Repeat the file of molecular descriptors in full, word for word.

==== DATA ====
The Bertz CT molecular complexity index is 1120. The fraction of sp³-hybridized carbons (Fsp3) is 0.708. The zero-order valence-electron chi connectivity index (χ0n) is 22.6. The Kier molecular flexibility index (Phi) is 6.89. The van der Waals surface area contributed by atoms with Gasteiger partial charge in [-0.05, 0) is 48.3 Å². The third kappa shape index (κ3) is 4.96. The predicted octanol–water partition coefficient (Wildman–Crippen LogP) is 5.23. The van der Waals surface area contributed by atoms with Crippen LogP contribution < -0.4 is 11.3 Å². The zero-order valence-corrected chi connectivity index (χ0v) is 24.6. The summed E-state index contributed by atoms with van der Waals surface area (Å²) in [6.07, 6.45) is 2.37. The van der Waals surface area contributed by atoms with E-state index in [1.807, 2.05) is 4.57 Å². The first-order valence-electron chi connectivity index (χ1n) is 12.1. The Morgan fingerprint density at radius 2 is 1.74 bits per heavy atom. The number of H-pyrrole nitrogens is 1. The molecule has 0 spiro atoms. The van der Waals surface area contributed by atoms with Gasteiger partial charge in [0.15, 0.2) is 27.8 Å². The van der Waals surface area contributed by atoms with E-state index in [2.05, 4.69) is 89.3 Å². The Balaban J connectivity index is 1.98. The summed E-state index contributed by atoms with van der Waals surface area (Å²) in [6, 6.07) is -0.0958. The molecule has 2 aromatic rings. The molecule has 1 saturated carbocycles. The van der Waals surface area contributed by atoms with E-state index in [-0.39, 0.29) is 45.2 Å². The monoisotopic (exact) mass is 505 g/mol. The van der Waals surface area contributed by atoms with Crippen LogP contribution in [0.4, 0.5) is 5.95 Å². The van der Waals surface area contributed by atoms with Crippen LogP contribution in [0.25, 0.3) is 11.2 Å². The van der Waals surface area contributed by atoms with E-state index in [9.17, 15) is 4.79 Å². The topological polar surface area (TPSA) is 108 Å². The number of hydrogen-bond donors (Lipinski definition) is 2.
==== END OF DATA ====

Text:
The Bertz CT molecular complexity index is 1120. The fraction of sp³-hybridized carbons (Fsp3) is 0.708. The zero-order valence-electron chi connectivity index (χ0n) is 22.6. The Kier molecular flexibility index (Phi) is 6.89. The van der Waals surface area contributed by atoms with Gasteiger partial charge in [-0.05, 0) is 48.3 Å². The third kappa shape index (κ3) is 4.96. The predicted octanol–water partition coefficient (Wildman–Crippen LogP) is 5.23. The van der Waals surface area contributed by atoms with Crippen LogP contribution < -0.4 is 11.3 Å². The zero-order valence-corrected chi connectivity index (χ0v) is 24.6. The summed E-state index contributed by atoms with van der Waals surface area (Å²) in [6.07, 6.45) is 2.37. The van der Waals surface area contributed by atoms with E-state index in [1.807, 2.05) is 4.57 Å². The first-order valence-electron chi connectivity index (χ1n) is 12.1. The Morgan fingerprint density at radius 2 is 1.74 bits per heavy atom. The number of H-pyrrole nitrogens is 1. The molecule has 0 spiro atoms. The van der Waals surface area contributed by atoms with Gasteiger partial charge in [0.15, 0.2) is 27.8 Å². The van der Waals surface area contributed by atoms with E-state index in [2.05, 4.69) is 89.3 Å². The Balaban J connectivity index is 1.98. The summed E-state index contributed by atoms with van der Waals surface area (Å²) in [6, 6.07) is -0.0958. The molecule has 2 aromatic rings. The molecule has 1 saturated carbocycles. The van der Waals surface area contributed by atoms with E-state index in [-0.39, 0.29) is 45.2 Å². The monoisotopic (exact) mass is 505 g/mol. The van der Waals surface area contributed by atoms with Crippen LogP contribution in [0.4, 0.5) is 5.95 Å². The van der Waals surface area contributed by atoms with Crippen LogP contribution in [0.25, 0.3) is 11.2 Å². The van der Waals surface area contributed by atoms with E-state index in [9.17, 15) is 4.79 Å². The topological polar surface area (TPSA) is 108 Å². The number of hydrogen-bond donors (Lipinski definition) is 2.